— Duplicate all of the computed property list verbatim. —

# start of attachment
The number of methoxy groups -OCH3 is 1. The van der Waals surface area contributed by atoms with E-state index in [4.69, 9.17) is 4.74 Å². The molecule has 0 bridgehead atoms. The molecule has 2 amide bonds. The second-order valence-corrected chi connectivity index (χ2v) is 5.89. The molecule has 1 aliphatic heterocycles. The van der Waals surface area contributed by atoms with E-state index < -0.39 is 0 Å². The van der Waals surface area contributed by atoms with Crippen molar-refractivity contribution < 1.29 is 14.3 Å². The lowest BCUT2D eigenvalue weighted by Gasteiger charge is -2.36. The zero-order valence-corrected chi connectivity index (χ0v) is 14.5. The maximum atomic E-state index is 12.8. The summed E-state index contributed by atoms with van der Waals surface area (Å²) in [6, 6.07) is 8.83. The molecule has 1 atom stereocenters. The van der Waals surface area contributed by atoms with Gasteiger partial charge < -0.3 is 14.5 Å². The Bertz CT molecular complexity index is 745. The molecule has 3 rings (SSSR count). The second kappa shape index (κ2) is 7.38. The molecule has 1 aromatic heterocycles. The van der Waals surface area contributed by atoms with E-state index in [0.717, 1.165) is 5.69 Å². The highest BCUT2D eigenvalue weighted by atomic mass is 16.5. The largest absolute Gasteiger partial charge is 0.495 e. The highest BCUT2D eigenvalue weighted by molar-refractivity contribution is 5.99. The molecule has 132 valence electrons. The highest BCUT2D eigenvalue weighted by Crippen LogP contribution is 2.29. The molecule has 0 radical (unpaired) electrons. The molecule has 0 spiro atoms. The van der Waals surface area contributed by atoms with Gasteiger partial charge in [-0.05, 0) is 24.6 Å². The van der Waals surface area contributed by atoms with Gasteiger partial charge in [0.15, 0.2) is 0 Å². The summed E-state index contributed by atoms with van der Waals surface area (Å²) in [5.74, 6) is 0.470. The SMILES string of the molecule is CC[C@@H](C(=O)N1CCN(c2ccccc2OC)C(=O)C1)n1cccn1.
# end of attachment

The number of methoxy groups -OCH3 is 1. The van der Waals surface area contributed by atoms with E-state index in [4.69, 9.17) is 4.74 Å². The molecule has 0 bridgehead atoms. The molecule has 2 amide bonds. The second-order valence-corrected chi connectivity index (χ2v) is 5.89. The molecule has 1 aliphatic heterocycles. The van der Waals surface area contributed by atoms with E-state index < -0.39 is 0 Å². The van der Waals surface area contributed by atoms with Crippen molar-refractivity contribution < 1.29 is 14.3 Å². The lowest BCUT2D eigenvalue weighted by Gasteiger charge is -2.36. The zero-order valence-corrected chi connectivity index (χ0v) is 14.5. The maximum atomic E-state index is 12.8. The summed E-state index contributed by atoms with van der Waals surface area (Å²) in [6, 6.07) is 8.83. The molecule has 1 atom stereocenters. The van der Waals surface area contributed by atoms with Gasteiger partial charge < -0.3 is 14.5 Å². The Bertz CT molecular complexity index is 745. The molecule has 3 rings (SSSR count). The second kappa shape index (κ2) is 7.38. The molecule has 1 aromatic heterocycles. The van der Waals surface area contributed by atoms with E-state index in [0.717, 1.165) is 5.69 Å². The highest BCUT2D eigenvalue weighted by atomic mass is 16.5. The largest absolute Gasteiger partial charge is 0.495 e. The highest BCUT2D eigenvalue weighted by molar-refractivity contribution is 5.99. The molecule has 132 valence electrons. The highest BCUT2D eigenvalue weighted by Crippen LogP contribution is 2.29. The molecule has 0 radical (unpaired) electrons. The molecule has 0 spiro atoms. The van der Waals surface area contributed by atoms with Gasteiger partial charge in [-0.05, 0) is 24.6 Å². The van der Waals surface area contributed by atoms with Gasteiger partial charge in [0.15, 0.2) is 0 Å². The summed E-state index contributed by atoms with van der Waals surface area (Å²) in [5.74, 6) is 0.470. The SMILES string of the molecule is CC[C@@H](C(=O)N1CCN(c2ccccc2OC)C(=O)C1)n1cccn1.